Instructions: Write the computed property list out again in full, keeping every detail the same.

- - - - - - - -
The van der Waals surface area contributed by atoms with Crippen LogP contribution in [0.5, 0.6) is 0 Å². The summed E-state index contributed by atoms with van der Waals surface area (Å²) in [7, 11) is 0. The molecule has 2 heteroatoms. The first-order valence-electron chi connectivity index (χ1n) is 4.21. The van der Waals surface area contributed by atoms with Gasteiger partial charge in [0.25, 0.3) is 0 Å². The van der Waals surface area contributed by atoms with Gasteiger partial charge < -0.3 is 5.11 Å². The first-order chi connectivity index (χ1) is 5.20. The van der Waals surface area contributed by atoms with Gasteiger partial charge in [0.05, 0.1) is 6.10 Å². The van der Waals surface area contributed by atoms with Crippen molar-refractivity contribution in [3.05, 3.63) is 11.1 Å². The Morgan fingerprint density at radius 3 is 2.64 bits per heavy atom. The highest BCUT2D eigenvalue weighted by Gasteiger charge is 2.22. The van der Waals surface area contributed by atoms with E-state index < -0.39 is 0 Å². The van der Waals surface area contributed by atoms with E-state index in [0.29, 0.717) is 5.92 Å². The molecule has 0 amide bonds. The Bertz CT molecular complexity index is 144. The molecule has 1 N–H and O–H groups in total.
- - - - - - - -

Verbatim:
The van der Waals surface area contributed by atoms with Crippen LogP contribution in [0.5, 0.6) is 0 Å². The summed E-state index contributed by atoms with van der Waals surface area (Å²) in [7, 11) is 0. The molecule has 2 heteroatoms. The first-order valence-electron chi connectivity index (χ1n) is 4.21. The van der Waals surface area contributed by atoms with Gasteiger partial charge in [0.25, 0.3) is 0 Å². The van der Waals surface area contributed by atoms with Gasteiger partial charge < -0.3 is 5.11 Å². The first-order chi connectivity index (χ1) is 5.20. The van der Waals surface area contributed by atoms with Gasteiger partial charge in [0.05, 0.1) is 6.10 Å². The van der Waals surface area contributed by atoms with Crippen molar-refractivity contribution in [3.05, 3.63) is 11.1 Å². The Morgan fingerprint density at radius 3 is 2.64 bits per heavy atom. The highest BCUT2D eigenvalue weighted by Gasteiger charge is 2.22. The van der Waals surface area contributed by atoms with E-state index < -0.39 is 0 Å². The van der Waals surface area contributed by atoms with E-state index in [0.29, 0.717) is 5.92 Å². The molecule has 0 amide bonds. The Bertz CT molecular complexity index is 144. The molecule has 1 N–H and O–H groups in total.